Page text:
This involves both internalisation and reclamation – more often than not, a combination of the two. A balance, and not always a healthy one. Because that is the world we live in. We internalise and we reclaim all the time, hoping that the reclamation wins. Hoping that the precarious balance we’ve struck, at the very least, tilts towards reclamation. That’s all I hope for right now: a tilt.

The other day, I realised how far I’ve taken subversion in my own life. I said to a burk once: ‘I am the patriarchy’, shortly after calling him ‘wyfie’. Gotta keep him in check. I read the term ‘patriarchy envy recently and wondered if this is what I have. I pride myself in owning what I call ‘uncle status’ in my family. My relatives seldom question my behaviours of swearing and drinking with the men at family gatherings, not prioritising finding a husband or having kids, objectifying womxn with them and discussing whether to glorify or lament the legacy of gangster kingpins from our neck of the woods. I’m light-skinned, coloured with white-passing privilege and largely fetishised as exotic. Can the kind of subversion I practise be resistance? When does it simply become endorsement? What kind of subversion is constructive, and what kind comes at too great a cost?

Danielle Bowler writes in her article We are all Bad Feminists and That’s Ok: ‘Ironically, the movement that fights against prescribed roles for women has found itself fraught with internal dissent about prescribed roles and behaviours for feminists… We can’t have a codified list of credentials you need to attain to label yourself a feminist…’ In a responding piece called Feminism is Not for Everybody, Although it Can Be, Sekoetlane Phamodi writes that ‘Feminism is an ideology. Ideologies have ground rules…’ Sekoetlane argues that we should be held accountable in trying to follow these ground rules with integrity so as not derail the movement. We need to be sure we’re up to doing this work before claiming the feminist identity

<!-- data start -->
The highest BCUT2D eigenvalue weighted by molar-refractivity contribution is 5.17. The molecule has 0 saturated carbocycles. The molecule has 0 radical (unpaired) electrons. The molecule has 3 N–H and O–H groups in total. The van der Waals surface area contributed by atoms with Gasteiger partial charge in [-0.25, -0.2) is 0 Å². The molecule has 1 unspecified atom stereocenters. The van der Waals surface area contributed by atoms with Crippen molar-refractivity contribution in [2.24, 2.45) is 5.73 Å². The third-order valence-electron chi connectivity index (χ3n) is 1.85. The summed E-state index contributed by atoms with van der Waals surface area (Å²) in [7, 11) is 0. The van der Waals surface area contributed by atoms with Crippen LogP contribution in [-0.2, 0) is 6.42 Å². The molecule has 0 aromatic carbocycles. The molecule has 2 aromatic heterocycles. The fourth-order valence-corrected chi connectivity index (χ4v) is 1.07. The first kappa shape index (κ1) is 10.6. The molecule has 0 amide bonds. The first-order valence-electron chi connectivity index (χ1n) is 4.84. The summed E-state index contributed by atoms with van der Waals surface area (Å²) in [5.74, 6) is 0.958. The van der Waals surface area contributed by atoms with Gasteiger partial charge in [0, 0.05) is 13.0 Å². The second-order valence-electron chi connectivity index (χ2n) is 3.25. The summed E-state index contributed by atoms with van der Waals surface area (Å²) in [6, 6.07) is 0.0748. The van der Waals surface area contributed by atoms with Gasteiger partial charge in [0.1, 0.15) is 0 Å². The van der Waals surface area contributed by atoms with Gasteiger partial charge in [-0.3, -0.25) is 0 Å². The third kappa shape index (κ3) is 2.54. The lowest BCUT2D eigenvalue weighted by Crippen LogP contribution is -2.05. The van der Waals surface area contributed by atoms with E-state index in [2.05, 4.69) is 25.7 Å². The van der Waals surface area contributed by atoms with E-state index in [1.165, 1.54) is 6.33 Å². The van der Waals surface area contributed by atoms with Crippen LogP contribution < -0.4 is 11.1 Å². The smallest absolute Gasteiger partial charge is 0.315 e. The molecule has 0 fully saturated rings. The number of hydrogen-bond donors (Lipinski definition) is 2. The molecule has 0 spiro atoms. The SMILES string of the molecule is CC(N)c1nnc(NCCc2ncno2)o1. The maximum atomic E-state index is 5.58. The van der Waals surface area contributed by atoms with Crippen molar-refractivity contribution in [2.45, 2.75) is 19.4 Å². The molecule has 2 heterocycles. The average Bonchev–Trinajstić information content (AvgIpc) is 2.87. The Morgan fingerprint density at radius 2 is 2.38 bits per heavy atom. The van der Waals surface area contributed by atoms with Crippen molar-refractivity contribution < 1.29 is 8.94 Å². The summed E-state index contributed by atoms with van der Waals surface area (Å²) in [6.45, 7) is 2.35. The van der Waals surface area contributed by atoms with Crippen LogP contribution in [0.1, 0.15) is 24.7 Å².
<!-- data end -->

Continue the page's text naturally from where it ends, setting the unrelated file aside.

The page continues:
I didn’t study gender politics, and I know I have gaping blindspots in terms of feminist ideology and practice. I am reluctant to identify as a feminist because of this. I feel I’d have to be more confined and more deliberate to claim this ‘ism’ that, for the most part, I try and live by. I’m not sure I can comply with the rules, but I share Danielle’s sentiment that part of this journey is ‘about identifying what you do not know and how you fall short – and then working on it. It’s a constant and continual commitment that is only as good as your willingness to be open to critique and learn from your blind spots.’

It’s clear to me that we cannot remove feminism from the challenging introspective work that it requires, and that this is not something one should take lightly. Maybe I don’t serve feminismWhen I started writing this article, my feeling was: you can’t love Future and be a feminist. Not if you truly love Future. And not if you genuinely respect the feminist movement.

But I don’t think this is entirely true. Future and the Future-esque worldviews I sometimes embrace or embody in my life and person/persona have been critical to my unpacking of some very complex and important issues in my own feminist development. I might not be worthy of the feminist identity yet, or ever, according to the gatekeepers of the movement. But, I believe that I can love Future and be a feminist. My feminism just might not be agreeable to you. In fact, I’m going to go so far as to say that, for me (for me), the only way to be feminist is through Future.